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Moves through Dec. 15


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Moves through Dec. 15

S&P Global Market Intelligence presents a weekly rundown of recent executive management, board and regulatory changes in the energy industry. The moves are listed by sector in reverse chronological order.


* ITC Holdings Corp. appointed five directors to the new board it formed upon the closing of its acquisition by Fortis Inc. and GIC Private Ltd. The appointments are effective Jan. 1, 2017. The new directors include ITC President and CEO Linda Blair; Albert Ernst, former director of Energy Industry Group; and Sandra Pierce, senior executive vice president, private client group and regional banking director and chairman of Michigan, Huntington National Bank. Also added to the board are Kevin Prust, former CFO and executive vice president of Weitz Co. LLC, and Thomas Stephens, former vice chairman and global chief technology officer of General Motors Co.

* The Nebraska Public Power District appointed Ken Higginbotham as vice president nuclear and chief nuclear officer at Cooper Nuclear Station, effective Jan. 1, 2017. Higginbotham will replace Oscar Limpias, who is leaving the company to join Entergy Corp. as vice president of nuclear oversight.

Midstream/natural gas

* Exxon Mobil Corp. has a replacement set for CEO Rex Tillerson, President-elect Donald Trump's secretary of state designate, naming company president Darren Woods to take the reins Jan. 1, 2017. Tillerson, who had been scheduled to retire in March 2017 when he turns 65, expedited his departure after being chosen by Trump earlier in the week. In a statement, Exxon's board of directors praised Tillerson for his 41 years with the company, including 10 as CEO.

* National Fuel Gas Co. appointed Thomas Skains as an independent member of its board of directors, effective Dec. 8. Skains was chairman, president and CEO of Piedmont Natural Gas Co. Inc. He retired in October, following the closing of the merger with Duke Energy Corp. He was also elected as a director at Duke Energy after the merger.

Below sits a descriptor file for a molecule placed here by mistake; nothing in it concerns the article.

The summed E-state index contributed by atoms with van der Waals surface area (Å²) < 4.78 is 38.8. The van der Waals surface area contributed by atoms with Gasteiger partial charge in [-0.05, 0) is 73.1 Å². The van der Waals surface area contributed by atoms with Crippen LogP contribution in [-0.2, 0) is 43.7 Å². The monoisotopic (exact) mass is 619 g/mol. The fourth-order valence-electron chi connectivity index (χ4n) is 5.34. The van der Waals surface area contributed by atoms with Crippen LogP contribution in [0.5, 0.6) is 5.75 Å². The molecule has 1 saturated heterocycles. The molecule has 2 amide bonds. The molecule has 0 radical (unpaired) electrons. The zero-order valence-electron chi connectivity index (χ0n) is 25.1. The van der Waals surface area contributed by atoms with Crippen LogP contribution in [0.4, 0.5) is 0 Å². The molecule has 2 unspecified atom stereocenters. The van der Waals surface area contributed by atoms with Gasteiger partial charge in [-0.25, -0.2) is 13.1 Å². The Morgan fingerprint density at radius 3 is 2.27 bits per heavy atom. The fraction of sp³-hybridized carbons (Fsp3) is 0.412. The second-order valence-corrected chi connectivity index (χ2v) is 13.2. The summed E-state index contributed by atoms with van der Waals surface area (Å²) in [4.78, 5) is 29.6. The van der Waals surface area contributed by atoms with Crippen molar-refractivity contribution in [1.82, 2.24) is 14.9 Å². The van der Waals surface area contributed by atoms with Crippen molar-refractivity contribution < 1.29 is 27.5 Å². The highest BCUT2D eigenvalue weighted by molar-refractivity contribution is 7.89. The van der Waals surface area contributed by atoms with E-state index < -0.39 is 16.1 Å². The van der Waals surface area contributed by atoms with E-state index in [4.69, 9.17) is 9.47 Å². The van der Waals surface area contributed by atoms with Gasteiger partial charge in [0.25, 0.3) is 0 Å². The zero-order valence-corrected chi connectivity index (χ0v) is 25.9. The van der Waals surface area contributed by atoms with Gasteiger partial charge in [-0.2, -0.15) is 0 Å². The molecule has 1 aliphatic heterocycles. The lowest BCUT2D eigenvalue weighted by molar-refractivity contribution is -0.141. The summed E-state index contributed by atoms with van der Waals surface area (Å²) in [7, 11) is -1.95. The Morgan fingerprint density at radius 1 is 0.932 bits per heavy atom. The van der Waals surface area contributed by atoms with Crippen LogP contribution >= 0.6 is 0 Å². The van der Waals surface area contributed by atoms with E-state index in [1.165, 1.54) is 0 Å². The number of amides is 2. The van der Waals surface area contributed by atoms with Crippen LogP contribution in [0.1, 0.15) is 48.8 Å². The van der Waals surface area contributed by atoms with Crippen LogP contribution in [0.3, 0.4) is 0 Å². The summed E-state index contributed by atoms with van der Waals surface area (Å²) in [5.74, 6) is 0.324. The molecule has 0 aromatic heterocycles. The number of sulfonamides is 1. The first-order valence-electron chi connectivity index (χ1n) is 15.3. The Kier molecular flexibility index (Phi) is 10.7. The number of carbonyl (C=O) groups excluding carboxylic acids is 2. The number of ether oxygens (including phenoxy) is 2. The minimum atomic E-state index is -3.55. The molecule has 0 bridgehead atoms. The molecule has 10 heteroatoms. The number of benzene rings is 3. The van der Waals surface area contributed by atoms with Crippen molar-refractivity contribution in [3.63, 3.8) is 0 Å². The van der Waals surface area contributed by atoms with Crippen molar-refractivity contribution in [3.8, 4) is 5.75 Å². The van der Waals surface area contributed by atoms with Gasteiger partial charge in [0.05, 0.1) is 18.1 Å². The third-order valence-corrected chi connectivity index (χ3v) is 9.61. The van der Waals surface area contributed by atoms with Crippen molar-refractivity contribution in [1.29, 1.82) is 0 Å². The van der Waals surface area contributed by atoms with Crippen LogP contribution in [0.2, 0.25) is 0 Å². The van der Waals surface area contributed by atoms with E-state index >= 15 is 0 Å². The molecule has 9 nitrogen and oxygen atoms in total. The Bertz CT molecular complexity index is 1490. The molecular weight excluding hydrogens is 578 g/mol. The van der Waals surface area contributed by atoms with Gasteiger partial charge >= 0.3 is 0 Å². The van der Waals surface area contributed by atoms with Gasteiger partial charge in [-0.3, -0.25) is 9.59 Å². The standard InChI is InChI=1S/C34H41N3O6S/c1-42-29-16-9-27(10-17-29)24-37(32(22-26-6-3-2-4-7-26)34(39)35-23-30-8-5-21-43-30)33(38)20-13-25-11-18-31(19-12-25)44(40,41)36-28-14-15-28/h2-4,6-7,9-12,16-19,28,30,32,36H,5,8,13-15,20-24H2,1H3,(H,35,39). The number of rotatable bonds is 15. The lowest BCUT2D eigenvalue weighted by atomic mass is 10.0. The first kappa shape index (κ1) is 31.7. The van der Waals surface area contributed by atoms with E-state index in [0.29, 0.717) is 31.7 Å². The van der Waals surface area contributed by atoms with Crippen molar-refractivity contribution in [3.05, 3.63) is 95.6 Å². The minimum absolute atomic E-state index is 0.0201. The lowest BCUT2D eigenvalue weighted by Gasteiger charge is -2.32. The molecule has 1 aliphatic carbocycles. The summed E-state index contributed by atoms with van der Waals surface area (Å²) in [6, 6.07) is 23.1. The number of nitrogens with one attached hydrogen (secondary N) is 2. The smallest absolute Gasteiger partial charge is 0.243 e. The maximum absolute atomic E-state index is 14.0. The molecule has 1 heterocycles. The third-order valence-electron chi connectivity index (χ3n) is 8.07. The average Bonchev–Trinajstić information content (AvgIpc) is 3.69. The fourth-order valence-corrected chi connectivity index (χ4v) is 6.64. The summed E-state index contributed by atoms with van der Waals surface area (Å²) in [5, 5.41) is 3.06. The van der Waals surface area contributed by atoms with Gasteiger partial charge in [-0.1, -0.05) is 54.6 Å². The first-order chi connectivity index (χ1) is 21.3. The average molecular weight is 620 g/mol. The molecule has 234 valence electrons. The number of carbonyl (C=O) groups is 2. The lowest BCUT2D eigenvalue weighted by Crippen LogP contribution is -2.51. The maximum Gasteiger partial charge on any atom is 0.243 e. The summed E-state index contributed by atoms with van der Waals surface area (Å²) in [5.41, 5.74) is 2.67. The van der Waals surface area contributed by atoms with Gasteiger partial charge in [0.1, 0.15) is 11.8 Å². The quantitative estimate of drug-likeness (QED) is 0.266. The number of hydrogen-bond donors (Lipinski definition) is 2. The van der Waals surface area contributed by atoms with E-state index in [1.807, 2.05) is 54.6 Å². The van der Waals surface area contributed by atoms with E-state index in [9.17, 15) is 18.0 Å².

* Steven Schlotterbeck will join the board of EQT Corp., effective Jan. 1, 2017. In October, the executive was named as the next CEO, effective March 1, 2017. Schlotterbeck will serve on the executive committee and the public policy and corporate responsibility committee of the board. David Porges, whom Schlotterbeck will succeed as CEO, will continue to serve as executive chairman until Feb. 28, 2018.

* After a year that included a failed merger attempt with Energy Transfer Equity LP and a withdrawn acquisition bid from Enterprise Products Partners LP, Williams Cos. Inc. appointed an M&A lawyer and Enterprise's former chief to its board. Charles "Casey" Cogut, senior counsel at Simpson Thacher & Bartlett LLP who specializes in M&A, and Michael Creel, former CEO and director of the general partner of Enterprise, are on the board effective immediately and will stand for election at Williams' annual shareholder meeting in May 2017. The appointments conclude what Williams called a "board refreshment" that started after six directors led by activist investor Keith Meister stepped down in the wake of Williams' failed merger with Energy Transfer Equity. The Williams board has 11 directors, seven of whom have been appointed in 2016.


* President-elect Donald Trump offered the interior secretary position to coal industry proponent U.S. Rep. Ryan Zinke of Montana. Zinke has been a fierce critic of the Interior Department's January decision to suspend new leases for coal production on federal lands while the department reviewed its coal leasing program. He has also defended proposed West Coast coal export terminals despite opposition from environmental groups and backed tax credits for coal production on tribal lands in Montana.

* Goldman Sachs Group Inc. President and COO Gary Cohn will be appointed to direct the National Economic Council, President-elect Donald Trump's transition team confirmed Dec. 12. The announcement came after several days of reports that Cohn was a leading contender for the post. In a statement, Trump said Cohn would be his "top economic adviser" and that he would "help craft economic policies that will grow wages for our workers, stop the exodus of jobs overseas and create many great new opportunities for Americans who have been struggling." The appointment does not require Senate confirmation.